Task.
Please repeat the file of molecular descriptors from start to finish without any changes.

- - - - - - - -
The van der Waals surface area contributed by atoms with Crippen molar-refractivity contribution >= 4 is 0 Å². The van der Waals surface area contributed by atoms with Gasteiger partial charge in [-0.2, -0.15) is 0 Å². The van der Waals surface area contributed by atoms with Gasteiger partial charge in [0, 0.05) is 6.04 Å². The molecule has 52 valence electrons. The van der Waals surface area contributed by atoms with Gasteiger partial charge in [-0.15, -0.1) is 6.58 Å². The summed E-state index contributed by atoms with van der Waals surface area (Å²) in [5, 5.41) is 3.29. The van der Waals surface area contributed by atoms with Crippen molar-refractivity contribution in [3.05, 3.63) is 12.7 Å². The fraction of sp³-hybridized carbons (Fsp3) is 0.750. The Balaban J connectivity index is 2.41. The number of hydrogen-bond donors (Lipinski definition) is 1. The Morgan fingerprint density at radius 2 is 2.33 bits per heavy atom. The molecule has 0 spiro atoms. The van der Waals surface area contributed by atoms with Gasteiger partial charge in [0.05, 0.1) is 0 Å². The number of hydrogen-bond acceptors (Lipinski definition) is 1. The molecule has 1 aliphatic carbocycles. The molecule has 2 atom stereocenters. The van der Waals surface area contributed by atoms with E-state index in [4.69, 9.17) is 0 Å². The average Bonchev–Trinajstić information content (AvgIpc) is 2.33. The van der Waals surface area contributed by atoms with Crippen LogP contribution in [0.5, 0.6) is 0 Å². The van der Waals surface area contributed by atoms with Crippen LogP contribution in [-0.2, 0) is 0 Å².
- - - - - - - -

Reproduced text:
The van der Waals surface area contributed by atoms with Crippen molar-refractivity contribution >= 4 is 0 Å². The van der Waals surface area contributed by atoms with Gasteiger partial charge in [-0.2, -0.15) is 0 Å². The van der Waals surface area contributed by atoms with Gasteiger partial charge in [0, 0.05) is 6.04 Å². The molecule has 52 valence electrons. The van der Waals surface area contributed by atoms with Gasteiger partial charge in [-0.15, -0.1) is 6.58 Å². The summed E-state index contributed by atoms with van der Waals surface area (Å²) in [5, 5.41) is 3.29. The van der Waals surface area contributed by atoms with Crippen molar-refractivity contribution in [3.05, 3.63) is 12.7 Å². The fraction of sp³-hybridized carbons (Fsp3) is 0.750. The Balaban J connectivity index is 2.41. The number of hydrogen-bond donors (Lipinski definition) is 1. The Morgan fingerprint density at radius 2 is 2.33 bits per heavy atom. The molecule has 0 spiro atoms. The van der Waals surface area contributed by atoms with Gasteiger partial charge in [0.05, 0.1) is 0 Å². The number of hydrogen-bond acceptors (Lipinski definition) is 1. The molecule has 1 aliphatic carbocycles. The molecule has 2 atom stereocenters. The van der Waals surface area contributed by atoms with E-state index in [4.69, 9.17) is 0 Å². The average Bonchev–Trinajstić information content (AvgIpc) is 2.33. The van der Waals surface area contributed by atoms with Crippen LogP contribution in [0.5, 0.6) is 0 Å². The van der Waals surface area contributed by atoms with Crippen LogP contribution in [-0.2, 0) is 0 Å².